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NIST RFI for PNT Resilience - Official Response by Regulus Cyber

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On February 2020 the US adminstration released an executive order, calling to enhance the protection of GPS based technologies.

As part of this effort, NIST (the National Institute of Standards and Technology), an agency of the United States Department of Commerce, has requested that the public will submit suggestions for GNSS vulnerabilities that need to be addressed in the upcoming regulations.

Following is the official submission as it appears on NIST's website:

Regulus Cyber welcomes the opportunity to assist NIST in the creation of a foundational PNT User Profile by sharing knowledge gained from Regulus’ activities as technology provider in the field, particularly in the context of GPS/GNSS cybersecurity.

Based on our in-depth knowledge of GPS anti-spoofing technology, our recommendations and comments emphasize minimizing the threat of malicious manipulations of GPS frequencies to spoof and fake time and/or location information received by GPS receivers. While suitable solutions will need to be more precisely defined on a sector-specific level, we recommend that the foundational PNT User Profile includes the following considerations:

To harden critical infrastructure systems and promote the responsible use of PNT, measures against the effects of GPS cyber attacks such as spoofing must become part of our system’s architecture. Undetected spoofing attacks can cause severe consequences and harm national and public safety (e.g. disruptions of the communications network that affect Emergency Services, and manipulation of Offender Tracking Devices). For this reason, resiliency against these acts must be addressed as part of the foundational User Profile and further investigated and defined by sector-specific agencies.

In addition, attack methods have rapidly evolved in the past years, making spoofing attacks feasible and achievable. With Software-defined Radios and open source based code, systems in all sectors can be made vulnerable to spoofing. In the second part of this document we will discuss different use cases and vulnerability tests of PNT-reliant systems, all of which were attacked using cheap and openly available hardware as well as open source based code. Due to the increasing accessibility of the necessary hardware, software and instructions, the growing likelihood of spoofing attacks must be taken into account as part of risk assessment.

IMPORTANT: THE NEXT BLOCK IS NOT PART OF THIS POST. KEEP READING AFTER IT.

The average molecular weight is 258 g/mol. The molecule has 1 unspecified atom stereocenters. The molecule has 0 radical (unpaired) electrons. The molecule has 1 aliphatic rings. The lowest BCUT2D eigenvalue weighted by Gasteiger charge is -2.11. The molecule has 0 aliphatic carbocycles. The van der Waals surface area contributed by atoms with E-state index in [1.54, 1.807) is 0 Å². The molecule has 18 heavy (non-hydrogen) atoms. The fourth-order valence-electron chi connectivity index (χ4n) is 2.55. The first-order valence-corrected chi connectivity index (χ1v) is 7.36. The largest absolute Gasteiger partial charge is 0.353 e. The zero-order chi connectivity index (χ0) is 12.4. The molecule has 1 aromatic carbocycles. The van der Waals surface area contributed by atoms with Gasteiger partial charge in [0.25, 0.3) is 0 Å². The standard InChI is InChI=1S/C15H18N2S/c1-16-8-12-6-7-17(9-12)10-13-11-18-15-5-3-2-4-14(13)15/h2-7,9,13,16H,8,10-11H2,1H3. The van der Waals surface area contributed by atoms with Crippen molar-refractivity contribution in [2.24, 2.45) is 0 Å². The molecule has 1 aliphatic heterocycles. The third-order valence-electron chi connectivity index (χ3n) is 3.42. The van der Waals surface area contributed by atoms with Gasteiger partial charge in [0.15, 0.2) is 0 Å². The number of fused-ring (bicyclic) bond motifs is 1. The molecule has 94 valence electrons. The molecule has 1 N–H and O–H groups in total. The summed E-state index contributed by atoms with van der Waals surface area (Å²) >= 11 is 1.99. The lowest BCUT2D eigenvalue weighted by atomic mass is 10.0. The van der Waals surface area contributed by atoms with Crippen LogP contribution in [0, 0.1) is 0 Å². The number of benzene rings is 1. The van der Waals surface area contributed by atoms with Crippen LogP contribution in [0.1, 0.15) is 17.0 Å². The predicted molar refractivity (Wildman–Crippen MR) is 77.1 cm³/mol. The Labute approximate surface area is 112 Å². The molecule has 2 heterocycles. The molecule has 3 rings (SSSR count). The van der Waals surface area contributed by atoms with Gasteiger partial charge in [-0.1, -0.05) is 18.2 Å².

Furthermore, in our extensive testing of systems including mobile phones, automobiles with varying levels of ADAS and autonomous features, electronic monitoring/offender tracking devices, drones, and high and low-end GPS receivers used for synchronization purposes and critical infrastructure sites, we have yet to encounter a system that is resilient against these lowcost spoofing attacks.

In general, we recommend a deterministic approach towards this cybersecurity threat that allows for precise decision-making in case of attempts to disrupt critical infrastructure sites and therefore national safety. This effectively means that while back-up and holdover systems are important measures when implementable, the knowledge of an attack taking place on a critical infrastructure site is of equal importance.

At the same time, we must consider economic and practical factors in order to not unnecessarily burden the respective industries. Depending on the sector, supplementing sites with a number of added hardware components may not be feasible, nor may it achieve the goal. Instead, the sector-specific risk analysis must draw realistic conclusions to determine the risk and the best way to implement suitable security measures against GPS spoofing attacks.

Depending on the sector and the platform using PNT, different types of approaches to secure the system from GPS spoofing attacks may be considered. Useful risk assessment questions for spoofing attacks include:
- Is my system a static or moving target?
- How many attack points (i.e. GPS receivers) does my system have?
- Does my system use GNSS data for timing and/or location information?
- Does my system use sensor fusion to determine time and/or location information?
- Is my system capable of distinguishing which sensor is offering correct data in case a conflict is detected?